Today, because of earlier detection with ultrasound, there are fertility-preserving treatments available. A common conservative method of treatment is methrotrexate.  DH and I left the office in a daze, wondering how we were supposed to fill the next three hours while we  waited for the hospital ultrasound.  On my way out the door, I grabbed a handful of pads and shoved them into my purse.  I felt as if I carried a ticking time bomb inside of me . . . wondering when and where it was going to detonate.

To be continued . . . .


Friday, November 05, 2010

In or out?

Until making the decision to move forward with this blog, I had been very private about my fertility struggles.  From the outside looking in, we are just your average family of five.  Especially now, since our journey is over.  Back in the days when I was still in the trenches, though, I felt a strong need to conceal the truth.  I just couldn't deal with a daily barrage of questions regarding the state of our fertility.   Maybe I was ashamed, fueled by my desire to appear normal to the fertile world around me; maybe it was my fear of being pitied (or any number of other factors), but I was very selective about who had knowledge of my infertility issues.  I still feel this way to an extent.  However, I am happy to discuss my experiences if I feel it will help someone and they show a genuine interest in my story.  So I'm curious blogging world,  in a real world scenario, are you open with your infertility struggles or do you hide it?  Are you in, or are you out?

Thursday, November 04, 2010

How did I get here?

With this post, I finally enter the online world of infertility bloggers.  I've spent the last 4 years or so lurking on your blogs, too timid to share my thoughts, but to conflicted to turn away.  Now that it is certain that my baby making days have come to a close, I am compelled to offer up my voice.  I have closure on my infertility and pregnancy loss, but I still have plenty to say about it.

So how did I get here?  My husband and I have spent the last 10 years dealing with the wide spread effects of infertility and pregnancy loss.  Since 2001, we have been subject to nearly every diagnostic infertility test our team of RE's had to offer.  Our official diagnosis was male factor and tubal infertility.  I have undergone 3 HSG's, 2 laparoscopies (one which removed my left fallopian tube and due to a hydrosalpinx), 2 hysteroscopies, and a D & C that almost resulted in an emergency hysterectomy because of excessive bleeding.  We've also tried numerous medicated and unmedicated IUI's, with the next step being IVF, that, thankfully, was not needed.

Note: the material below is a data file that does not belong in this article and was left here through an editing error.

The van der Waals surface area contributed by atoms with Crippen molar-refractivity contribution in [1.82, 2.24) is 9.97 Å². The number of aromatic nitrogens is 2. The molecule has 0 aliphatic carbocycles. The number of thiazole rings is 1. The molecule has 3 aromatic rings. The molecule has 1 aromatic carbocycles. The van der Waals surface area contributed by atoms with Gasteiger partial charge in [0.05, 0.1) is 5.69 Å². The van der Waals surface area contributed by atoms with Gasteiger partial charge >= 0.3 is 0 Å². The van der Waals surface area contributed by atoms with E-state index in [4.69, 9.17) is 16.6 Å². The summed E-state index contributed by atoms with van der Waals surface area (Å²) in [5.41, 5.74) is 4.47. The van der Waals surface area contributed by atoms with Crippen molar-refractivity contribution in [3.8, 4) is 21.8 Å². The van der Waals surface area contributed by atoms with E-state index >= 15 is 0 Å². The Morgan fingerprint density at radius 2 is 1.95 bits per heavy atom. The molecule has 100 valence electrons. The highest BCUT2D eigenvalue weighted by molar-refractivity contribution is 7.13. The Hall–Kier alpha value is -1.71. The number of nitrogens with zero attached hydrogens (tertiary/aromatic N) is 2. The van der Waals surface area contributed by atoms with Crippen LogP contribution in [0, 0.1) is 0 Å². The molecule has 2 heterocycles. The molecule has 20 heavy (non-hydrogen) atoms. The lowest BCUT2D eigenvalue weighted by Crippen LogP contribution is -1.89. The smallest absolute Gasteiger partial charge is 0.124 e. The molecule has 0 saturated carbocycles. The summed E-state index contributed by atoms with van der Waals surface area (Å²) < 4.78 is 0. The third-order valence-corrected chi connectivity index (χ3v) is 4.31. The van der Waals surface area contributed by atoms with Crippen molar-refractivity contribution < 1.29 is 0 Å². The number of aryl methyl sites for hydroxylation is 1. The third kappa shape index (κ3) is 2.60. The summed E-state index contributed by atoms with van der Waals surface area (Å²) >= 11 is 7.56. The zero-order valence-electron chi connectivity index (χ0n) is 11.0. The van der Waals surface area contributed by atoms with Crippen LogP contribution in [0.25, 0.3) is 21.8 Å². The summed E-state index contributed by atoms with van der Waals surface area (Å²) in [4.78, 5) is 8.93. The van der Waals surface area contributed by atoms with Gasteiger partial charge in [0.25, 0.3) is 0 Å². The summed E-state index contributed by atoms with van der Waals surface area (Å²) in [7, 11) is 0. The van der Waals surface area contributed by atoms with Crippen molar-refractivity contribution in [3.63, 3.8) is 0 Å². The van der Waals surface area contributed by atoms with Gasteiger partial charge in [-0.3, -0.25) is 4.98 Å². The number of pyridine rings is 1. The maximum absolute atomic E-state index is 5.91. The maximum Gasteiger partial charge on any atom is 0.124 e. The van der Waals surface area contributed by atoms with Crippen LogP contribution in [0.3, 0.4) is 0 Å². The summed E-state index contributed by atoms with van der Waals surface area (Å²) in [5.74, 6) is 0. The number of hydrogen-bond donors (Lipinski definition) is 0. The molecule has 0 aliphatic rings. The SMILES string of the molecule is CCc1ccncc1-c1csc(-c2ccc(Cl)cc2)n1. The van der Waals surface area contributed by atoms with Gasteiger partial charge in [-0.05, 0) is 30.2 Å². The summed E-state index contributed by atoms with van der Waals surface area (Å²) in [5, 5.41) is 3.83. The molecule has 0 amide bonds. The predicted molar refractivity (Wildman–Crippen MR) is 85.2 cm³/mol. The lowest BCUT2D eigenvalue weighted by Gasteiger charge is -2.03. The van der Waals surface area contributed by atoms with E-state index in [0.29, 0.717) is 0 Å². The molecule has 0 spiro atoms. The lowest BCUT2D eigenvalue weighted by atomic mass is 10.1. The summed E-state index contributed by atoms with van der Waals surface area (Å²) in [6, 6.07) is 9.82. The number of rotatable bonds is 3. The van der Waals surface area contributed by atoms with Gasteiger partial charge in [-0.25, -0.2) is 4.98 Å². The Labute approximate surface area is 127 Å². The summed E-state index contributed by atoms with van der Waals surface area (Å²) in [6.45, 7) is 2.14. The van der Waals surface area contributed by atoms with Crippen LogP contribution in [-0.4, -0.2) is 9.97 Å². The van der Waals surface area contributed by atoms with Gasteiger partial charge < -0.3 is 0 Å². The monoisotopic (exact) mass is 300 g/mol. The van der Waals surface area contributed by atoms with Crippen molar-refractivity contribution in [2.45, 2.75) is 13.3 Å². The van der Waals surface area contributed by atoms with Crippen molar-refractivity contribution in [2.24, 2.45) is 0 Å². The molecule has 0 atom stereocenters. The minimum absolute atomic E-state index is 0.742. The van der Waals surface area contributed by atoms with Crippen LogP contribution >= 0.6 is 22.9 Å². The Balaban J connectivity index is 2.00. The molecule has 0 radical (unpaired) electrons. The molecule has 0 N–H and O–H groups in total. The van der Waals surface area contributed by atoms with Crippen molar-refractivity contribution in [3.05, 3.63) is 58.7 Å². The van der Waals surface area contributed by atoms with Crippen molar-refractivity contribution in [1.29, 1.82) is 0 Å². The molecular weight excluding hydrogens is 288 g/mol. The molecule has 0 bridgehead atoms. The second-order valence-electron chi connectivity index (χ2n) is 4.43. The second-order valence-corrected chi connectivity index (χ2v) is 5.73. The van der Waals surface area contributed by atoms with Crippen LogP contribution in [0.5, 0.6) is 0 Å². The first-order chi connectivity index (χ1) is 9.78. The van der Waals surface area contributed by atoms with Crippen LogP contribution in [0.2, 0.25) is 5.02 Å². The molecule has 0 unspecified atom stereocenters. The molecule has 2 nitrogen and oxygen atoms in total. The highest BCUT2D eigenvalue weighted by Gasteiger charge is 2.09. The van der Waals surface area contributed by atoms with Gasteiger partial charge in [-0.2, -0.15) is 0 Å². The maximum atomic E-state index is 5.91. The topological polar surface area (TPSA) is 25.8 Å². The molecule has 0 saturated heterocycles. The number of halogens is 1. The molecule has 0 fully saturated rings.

We've celebrated 4 joyous pregnancies, two that were complicated by a defective C-section scar, one  which, sadly, resulted in a possible cervical ectopic pregnancy and a very bloody, traumatic miscarriage  Add three C-sections (one of them performed in an emergency situation due a decrease in fetal heart rate and one performed almost a month early because of a high risk of uterine rupture) to the mix, and I feel it is safe to say that nothing about my reproductive history has been normal.

Three beautiful, healthy babies later, DH and I are certain that we are finished.  I feel old and broken, but I also feel triumphant.  We have fought the good fight, finished the marathon, and we are ready to settle back into some semblance of normalcy with our family.  But as many of you who have walked in my shoes know, it's just not that easy.  We are forever changed.  With that said, this will not be your typical mommy blog.  I'm ready to share my stories not only as a form of therapy, but also to use some of my experiences to help and encourage you, in the same way that you encouraged me when I was suffering through the nightmare that is infertility and pregnancy loss.  Please stop by, and leave a comment.  I look forward to getting to know you better.